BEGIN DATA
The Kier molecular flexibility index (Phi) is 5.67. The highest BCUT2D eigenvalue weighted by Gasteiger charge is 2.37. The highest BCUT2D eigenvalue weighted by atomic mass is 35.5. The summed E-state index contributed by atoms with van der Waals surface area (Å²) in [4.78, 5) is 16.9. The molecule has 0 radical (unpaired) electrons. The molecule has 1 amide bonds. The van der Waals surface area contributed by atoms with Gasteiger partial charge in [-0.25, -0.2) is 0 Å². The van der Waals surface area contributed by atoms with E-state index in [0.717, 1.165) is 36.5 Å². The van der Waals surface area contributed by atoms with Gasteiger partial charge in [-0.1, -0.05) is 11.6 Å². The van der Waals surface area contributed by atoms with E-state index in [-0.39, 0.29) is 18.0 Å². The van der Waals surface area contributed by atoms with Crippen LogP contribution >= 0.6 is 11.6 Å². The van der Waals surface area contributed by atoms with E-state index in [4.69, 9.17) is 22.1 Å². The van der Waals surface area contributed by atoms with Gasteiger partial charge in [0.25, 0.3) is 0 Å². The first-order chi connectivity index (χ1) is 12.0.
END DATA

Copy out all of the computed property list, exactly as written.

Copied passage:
The Kier molecular flexibility index (Phi) is 5.67. The highest BCUT2D eigenvalue weighted by Gasteiger charge is 2.37. The highest BCUT2D eigenvalue weighted by atomic mass is 35.5. The summed E-state index contributed by atoms with van der Waals surface area (Å²) in [4.78, 5) is 16.9. The molecule has 0 radical (unpaired) electrons. The molecule has 1 amide bonds. The van der Waals surface area contributed by atoms with Gasteiger partial charge in [-0.25, -0.2) is 0 Å². The van der Waals surface area contributed by atoms with E-state index in [0.717, 1.165) is 36.5 Å². The van der Waals surface area contributed by atoms with Gasteiger partial charge in [-0.1, -0.05) is 11.6 Å². The van der Waals surface area contributed by atoms with E-state index in [-0.39, 0.29) is 18.0 Å². The van der Waals surface area contributed by atoms with Crippen LogP contribution >= 0.6 is 11.6 Å². The van der Waals surface area contributed by atoms with E-state index in [4.69, 9.17) is 22.1 Å². The van der Waals surface area contributed by atoms with Gasteiger partial charge in [0.25, 0.3) is 0 Å². The first-order chi connectivity index (χ1) is 12.0.